Vladimir Metnew

@vladimirmetnew

Your privacy costs ~$7500.

And why browser security is underestimated.

Bounties

Reddit users agree that Google pays too low for browser security. https://tinyurl.com/y8ort2qj

Let’s compare bounties for XSS in Google services with UXSS in Chrome.

You report XSS in Google service and get from 3113$ to 7500$ (or even more).
You report UXSS in Chrome and get 7500$ in the best case.
UXSS = Same-Origin-Policy bypass

Imagine, an attacker could get cookies from all pages you’ve visited, embed Beef hooks, and make other funny things.

UXSS that compromises millions of Chrome users is considered at least equal to XSS in one of Google’s services.

As far as I remembered, one XSS on accounts.google.com was estimated in 13k$. Max bounty for UXSS is 7500 + 1337 for patch, assuming report includes a PoC and explanation.

Chrome browser installed on millions or even billions of devices isn’t as valuable for Google as their services and platforms.

Just compare Google to some companies on Hackerone (e.g., Uber). Yeah, these companies pay more than Google for vulnerabilities affecting only their services&reputation and nothing more.

Nobody cares about your browser

https://tinyurl.com/y8ort2qj Even if it sounds “crazy”, it makes sense

I hope, it’s obvious now, that Google underestimates browser security. Google should sometimes recall that Chrome has almost 65% global market share.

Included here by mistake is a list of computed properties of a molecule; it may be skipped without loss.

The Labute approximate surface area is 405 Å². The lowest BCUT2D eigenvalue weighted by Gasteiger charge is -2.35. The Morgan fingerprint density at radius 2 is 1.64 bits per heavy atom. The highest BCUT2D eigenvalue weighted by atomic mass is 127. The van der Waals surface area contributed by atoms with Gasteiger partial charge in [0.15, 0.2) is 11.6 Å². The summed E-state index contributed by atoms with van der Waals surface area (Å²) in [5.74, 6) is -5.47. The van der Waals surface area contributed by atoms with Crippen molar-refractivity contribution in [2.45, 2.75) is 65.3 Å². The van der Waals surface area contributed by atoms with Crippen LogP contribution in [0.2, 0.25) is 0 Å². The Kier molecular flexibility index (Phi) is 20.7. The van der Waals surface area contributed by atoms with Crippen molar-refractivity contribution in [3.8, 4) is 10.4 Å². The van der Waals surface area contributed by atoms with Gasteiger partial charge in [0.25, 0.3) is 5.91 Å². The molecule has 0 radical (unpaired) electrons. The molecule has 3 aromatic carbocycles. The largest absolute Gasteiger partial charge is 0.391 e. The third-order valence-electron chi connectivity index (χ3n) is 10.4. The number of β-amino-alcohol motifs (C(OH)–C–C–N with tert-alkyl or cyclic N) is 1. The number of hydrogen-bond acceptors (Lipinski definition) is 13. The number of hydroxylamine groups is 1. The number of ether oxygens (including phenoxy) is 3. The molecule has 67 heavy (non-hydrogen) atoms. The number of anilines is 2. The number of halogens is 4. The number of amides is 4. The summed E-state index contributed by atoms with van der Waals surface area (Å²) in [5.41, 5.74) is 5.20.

Instead, they’re offering a big bounty (100k$) for ChromeOS which global market share is even hard to figure out (approximately 0.5–0.6%).

Note, that I didn’t say that Google doesn’t care about security. Google cares but in some ridiculous way.

Chrome security team works well. Low bounties possibly could be explained by Google’s approach to rely on internal teams.

However, you can check found CVEs during any Chrome release, and find out that independent researchers and project members(not employees) report many (or even most) issues. So, low bounties can’t be explained by the approach to rely on internal research only.

Apple doesn’t need to help somebody hack you, because they already helped

Do you remember that case, when Apple rejected to help FBI in bypassing Touch ID? That’s a good PR move only.

Note: Zerodium considers Touch ID and passcode bypass as least severe vulnerabilities.

Why it’s a PR move only? Because, Google Project Zero’s member (lokihardt) found (at least) 22 UXSS during 2016 Dec — 2017 Mar. Some of them were regression tests, like CVE-2017–2508.

CVE-2016–6755 = CVE-2017–2508 = regression test

That means, developers have known that this vulnerability was patched only in Chrome, and the problem has been persisting in Safari for more than one year until Project Zero found it during research.

Another good example is CVE-2017–2364. I bet that it was found or even used before Project Zero’s audit because it’s very simple to exploit compared to other vulnerabilities.

Apple doesn’t care

Let’s note that Apple doesn’t have a bug bounty program for Safari(Webkit). As opposite to Google, which has bug bounty programs, Apple probably wants from hackers to submit their research directly to “black market”.

So, all these posts and news about how much Apple cares about privacy and security are just myths. Additionally, it could be proved by comparing the number of CVEs in iOS/MacOS/Webkit with CVEs in Android/Chrome in the last few years. You possibly already have seen such comparisons.

Even Firefox has bug bounties for both web and browser. However, Mozilla Foundation is a non-profit organization, not a 1 trillion dollars company.

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